The Tom Dougherty Blog
When it comes to Play-Doh, my two and a half year-old granddaughter is a raging lunatic.
She asks my son and daughter-in-law to “Play Play-Doh with me!” all the time – even when she wakes up in the middle of the night. Play-Doh is always top of mind, even when my son would rather it not be.
Needless to say, these innocent demands don’t let up when she has a sleepover at her Mimi and Pop-Pop’s house. Which, when she asks to play Play-Doh, we give into her. She even asks to watch Play-Doh tutorials on YouTube. Yes, such things exist.
My little goofball granddaughter is the apple of my eye, but Play-Doh reminds me that smell – yes, even the smell of Play-Doh – can be a brand equity.
Smell can be an important part of a brand.
That’s right. Smell.
Do you remember the smell of Play Doh?
If you’re anything like me, the odor of it is impregnated in your mind. It was still nestled there right before I first agreed to play Play-Doh with my granddaughter.
What does that smell remind you of?
I am brought back to the enthusiastic feeling of opening a new can where I can see the slight ridges of fresh Doh. I am filled with the urge to press it between my hands and to smell it.
The smell of is one of innocence, creativity, excitement and joy.
Play-Doh’s brand owns this smell.
It’s a strange thing to consider, but it’s true.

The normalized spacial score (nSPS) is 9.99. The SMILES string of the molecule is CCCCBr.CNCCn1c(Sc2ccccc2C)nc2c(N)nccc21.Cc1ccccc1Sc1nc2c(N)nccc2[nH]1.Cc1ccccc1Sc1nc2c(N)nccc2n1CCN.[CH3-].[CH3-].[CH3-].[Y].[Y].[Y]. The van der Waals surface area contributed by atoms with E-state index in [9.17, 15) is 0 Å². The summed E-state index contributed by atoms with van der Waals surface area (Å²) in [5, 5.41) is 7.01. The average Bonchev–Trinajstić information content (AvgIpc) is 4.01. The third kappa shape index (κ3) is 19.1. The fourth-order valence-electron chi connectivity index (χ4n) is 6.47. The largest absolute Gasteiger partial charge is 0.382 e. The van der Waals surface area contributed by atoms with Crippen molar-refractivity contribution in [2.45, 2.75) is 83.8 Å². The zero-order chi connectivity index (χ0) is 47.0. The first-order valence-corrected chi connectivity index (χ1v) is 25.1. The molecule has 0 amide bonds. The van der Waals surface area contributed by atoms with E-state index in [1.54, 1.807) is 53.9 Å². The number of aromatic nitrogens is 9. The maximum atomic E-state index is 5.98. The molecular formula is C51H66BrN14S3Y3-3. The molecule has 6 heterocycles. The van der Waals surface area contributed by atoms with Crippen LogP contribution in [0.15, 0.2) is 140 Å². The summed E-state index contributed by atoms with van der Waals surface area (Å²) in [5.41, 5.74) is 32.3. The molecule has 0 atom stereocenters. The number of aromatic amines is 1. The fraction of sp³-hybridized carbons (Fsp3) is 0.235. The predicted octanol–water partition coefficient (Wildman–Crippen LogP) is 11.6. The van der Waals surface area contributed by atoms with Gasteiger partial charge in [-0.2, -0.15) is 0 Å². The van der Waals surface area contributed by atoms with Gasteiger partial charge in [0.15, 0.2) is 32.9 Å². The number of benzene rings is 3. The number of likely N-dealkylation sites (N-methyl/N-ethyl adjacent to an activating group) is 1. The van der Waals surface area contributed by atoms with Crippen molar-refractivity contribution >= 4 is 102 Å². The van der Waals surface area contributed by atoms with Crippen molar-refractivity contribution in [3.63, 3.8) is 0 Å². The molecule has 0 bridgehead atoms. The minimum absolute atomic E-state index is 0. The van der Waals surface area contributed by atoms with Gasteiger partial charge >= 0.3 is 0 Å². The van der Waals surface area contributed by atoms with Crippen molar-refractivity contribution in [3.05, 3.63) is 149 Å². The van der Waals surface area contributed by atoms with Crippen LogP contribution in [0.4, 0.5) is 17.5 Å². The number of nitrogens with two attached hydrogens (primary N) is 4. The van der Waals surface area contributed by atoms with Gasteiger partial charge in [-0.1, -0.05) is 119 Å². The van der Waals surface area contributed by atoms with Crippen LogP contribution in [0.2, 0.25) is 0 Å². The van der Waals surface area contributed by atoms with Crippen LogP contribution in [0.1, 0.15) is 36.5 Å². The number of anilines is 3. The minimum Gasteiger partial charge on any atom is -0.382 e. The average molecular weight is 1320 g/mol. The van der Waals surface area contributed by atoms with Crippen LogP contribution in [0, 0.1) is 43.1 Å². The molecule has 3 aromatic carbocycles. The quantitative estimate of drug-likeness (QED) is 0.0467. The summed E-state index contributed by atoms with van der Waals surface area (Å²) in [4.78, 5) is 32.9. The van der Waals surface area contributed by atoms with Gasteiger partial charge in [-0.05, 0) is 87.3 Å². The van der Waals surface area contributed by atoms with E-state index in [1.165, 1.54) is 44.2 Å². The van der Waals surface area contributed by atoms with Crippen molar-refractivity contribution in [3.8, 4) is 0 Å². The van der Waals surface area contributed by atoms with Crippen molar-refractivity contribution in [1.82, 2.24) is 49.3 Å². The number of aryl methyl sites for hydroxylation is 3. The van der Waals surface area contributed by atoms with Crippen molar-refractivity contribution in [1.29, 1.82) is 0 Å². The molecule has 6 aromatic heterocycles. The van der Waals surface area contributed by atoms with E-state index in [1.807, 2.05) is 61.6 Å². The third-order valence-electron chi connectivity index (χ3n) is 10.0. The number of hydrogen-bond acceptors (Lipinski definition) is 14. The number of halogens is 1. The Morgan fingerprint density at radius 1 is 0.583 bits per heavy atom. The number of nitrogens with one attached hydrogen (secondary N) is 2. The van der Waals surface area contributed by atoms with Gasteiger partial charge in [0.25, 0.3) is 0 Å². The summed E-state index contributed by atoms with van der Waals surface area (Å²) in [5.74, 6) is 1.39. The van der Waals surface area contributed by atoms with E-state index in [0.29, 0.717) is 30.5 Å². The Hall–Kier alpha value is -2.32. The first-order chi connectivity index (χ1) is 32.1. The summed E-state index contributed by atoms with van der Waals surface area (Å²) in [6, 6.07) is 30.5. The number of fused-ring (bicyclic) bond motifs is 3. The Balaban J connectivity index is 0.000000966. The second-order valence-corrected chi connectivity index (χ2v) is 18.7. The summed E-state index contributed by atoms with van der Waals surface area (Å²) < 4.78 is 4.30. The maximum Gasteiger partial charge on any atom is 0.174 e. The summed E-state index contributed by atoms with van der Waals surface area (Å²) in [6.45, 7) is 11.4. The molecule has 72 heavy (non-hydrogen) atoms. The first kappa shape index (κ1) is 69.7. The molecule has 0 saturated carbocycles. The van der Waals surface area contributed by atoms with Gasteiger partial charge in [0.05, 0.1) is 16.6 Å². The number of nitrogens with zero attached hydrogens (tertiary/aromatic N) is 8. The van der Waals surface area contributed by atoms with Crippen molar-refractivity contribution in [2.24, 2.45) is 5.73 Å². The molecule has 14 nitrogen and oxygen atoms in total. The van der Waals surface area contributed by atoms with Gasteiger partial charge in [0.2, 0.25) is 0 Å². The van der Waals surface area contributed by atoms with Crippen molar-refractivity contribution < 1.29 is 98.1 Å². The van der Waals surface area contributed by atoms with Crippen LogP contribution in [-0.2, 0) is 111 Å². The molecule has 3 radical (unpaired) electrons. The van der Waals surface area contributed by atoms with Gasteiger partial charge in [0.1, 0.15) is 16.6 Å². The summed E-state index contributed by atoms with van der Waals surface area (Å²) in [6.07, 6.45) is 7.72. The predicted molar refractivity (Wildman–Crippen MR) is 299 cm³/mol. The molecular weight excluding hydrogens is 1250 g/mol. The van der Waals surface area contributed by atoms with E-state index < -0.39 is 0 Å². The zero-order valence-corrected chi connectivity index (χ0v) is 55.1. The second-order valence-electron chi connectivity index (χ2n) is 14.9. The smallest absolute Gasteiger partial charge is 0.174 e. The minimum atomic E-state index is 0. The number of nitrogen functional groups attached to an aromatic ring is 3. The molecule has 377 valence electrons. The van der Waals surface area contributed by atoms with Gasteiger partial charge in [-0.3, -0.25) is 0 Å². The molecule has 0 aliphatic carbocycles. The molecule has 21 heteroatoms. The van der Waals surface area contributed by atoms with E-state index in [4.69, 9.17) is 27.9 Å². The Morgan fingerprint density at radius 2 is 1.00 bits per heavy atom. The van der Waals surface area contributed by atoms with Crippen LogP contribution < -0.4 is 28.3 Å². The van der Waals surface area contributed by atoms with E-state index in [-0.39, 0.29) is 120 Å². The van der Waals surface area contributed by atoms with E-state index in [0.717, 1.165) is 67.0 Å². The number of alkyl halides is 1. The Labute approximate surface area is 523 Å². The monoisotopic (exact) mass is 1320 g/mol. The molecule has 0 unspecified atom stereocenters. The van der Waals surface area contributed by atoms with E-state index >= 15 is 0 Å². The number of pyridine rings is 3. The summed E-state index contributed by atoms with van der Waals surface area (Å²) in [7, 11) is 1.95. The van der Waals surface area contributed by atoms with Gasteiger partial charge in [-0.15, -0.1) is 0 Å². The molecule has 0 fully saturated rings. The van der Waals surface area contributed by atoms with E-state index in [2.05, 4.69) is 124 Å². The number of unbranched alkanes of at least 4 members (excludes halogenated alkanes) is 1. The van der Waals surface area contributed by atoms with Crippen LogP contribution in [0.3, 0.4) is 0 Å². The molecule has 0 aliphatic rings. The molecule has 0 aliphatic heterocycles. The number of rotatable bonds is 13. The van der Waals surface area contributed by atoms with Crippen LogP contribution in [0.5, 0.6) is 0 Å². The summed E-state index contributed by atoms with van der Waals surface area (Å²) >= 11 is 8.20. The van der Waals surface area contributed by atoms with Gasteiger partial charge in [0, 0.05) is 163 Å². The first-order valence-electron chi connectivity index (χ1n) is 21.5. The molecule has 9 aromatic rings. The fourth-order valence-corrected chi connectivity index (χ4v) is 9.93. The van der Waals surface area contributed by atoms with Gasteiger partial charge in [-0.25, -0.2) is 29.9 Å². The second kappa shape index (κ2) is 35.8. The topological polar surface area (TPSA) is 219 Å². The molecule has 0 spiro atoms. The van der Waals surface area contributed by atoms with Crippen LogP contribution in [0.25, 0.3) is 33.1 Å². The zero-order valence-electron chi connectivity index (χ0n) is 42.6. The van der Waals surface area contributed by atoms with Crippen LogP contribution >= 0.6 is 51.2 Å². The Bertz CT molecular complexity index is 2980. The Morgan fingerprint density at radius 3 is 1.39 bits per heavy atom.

We’ve written a lot about brand positioning. Brand positioning is about reflecting who your customers are when they use your brand. Smell, just like the other senses, can help to define this experience for customers.
The smell of Play-Doh did for me, just as it will forever with my granddaughter.
I suppose you could say that just about any industry is brutal for the players involved. The restaurant business, for example, is extremely tough to break into, as the rate of success for a new restaurant is extremely low.
Another industry that comes to mind is the retail industry, especially in apparel. Much of the blame falls on the retailers themselves as many of them have failed to adapt to changing consumer patterns, stubbornly holding on to old business models and brand meaning.
With that in mind, it comes as no surprise that American Apparel will file for bankruptcy today, coming off declining sales numbers that have put the retailer’s existence in jeopardy. It lost $134 million in just the last three months, a fourth straight quarterly drop.
The American Apparel bankruptcy is not a surprise because, even though American Apparel has suffered some bad PR recently with its now-fired founder being shown the door after allegations of inappropriate behavior, American Apparel just doesn’t mean anything within the retail space.
Bankruptcy will be coming to other retailers.
This is a common problem with retailers as their meanings simply blend from one into another. Instinctively, few of us understand the difference between, for example, American Apparel and H&M. You could go down the list of retailers and come up with the same equation: As brands, the meaning just comes down to hip clothes for hip youth. Where’s the differentiation in that?